- Make sure the litter box is clean, secure, and private enough because cats may refuse to use it otherwise.
- See your veterinarian for chronic cat constipation or if there is no improvement after 2 or 3 days of these home treatments.
The kitten has diarrheaKittens can have diarrhea for a number of reasons including intestinal parasites, viral and bacterial infections, inflammatory bowel disease, overfeeding, dietary changes, feline leukemia, food allergy, fatty diet, poisons, antibiotics, anxiety, hyperthyroidism, cancer, and diabetes. Diarrhea can be acute (lasting about 48 hours) and chronic (long-term). Acute diarrhea can usually be treated at home, but if the diarrhea persists, or if other symptoms accompany it, please see a vet to determine the cause. Here are some of the measures you can take at home:
There is also a number of natural remedies you can try:
- Try Bene-Bac powder, which is available at any good pet supply store.
- Add 3 drops of GSE (Grapefruit Seed Extract) Liquid in the kitten's wet food.
- Give your kitten extra fluids; chicken broth is good, but no soups with onions. Onions are harmful to felines.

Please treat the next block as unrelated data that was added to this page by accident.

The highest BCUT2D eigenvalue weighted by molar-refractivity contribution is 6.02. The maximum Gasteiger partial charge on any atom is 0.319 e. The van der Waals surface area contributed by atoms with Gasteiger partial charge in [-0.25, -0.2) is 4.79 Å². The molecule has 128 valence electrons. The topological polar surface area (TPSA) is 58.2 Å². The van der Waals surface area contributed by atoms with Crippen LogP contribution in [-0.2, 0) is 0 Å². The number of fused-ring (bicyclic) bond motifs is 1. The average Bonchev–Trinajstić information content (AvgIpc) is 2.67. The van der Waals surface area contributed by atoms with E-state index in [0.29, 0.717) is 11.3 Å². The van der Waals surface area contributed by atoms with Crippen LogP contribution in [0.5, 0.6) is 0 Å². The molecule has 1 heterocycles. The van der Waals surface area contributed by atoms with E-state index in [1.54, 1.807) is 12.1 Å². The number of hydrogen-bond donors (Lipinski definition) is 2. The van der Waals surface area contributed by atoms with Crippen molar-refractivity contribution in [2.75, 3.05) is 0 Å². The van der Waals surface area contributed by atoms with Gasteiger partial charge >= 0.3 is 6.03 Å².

- Hold solid foods for a couple days to help the stomach calm down; gradually introduce solid foods back in the diet when the kittens get better.
Avoid the following:
- Edible Clay. You can buy it at health food stores. Calcium bentonite, sodium bentonite, and kaolin are just a few types of clays that can be eaten. Just make sure the label on the clay states it is for ingestion. Clay is known to purify the digestive system. It has also been said to remove toxins, pesticides, and parasites from the body. It can help the digestive tract form more solid stools. Add about 0,5 teaspoon of clay to 0,5-1 cup of water and stir the solution. Give it to the kitten to sip. Make sure the kitten drinks a lot of water with the clay to prevent intestinal blockage.
- Activated charcoal. It adsorbs intestinal toxins and helps the body get rid of poisons that cause diarrhea. A great remedy for accidental chemical and food poisonings. Do not use it for more than 2-3 days.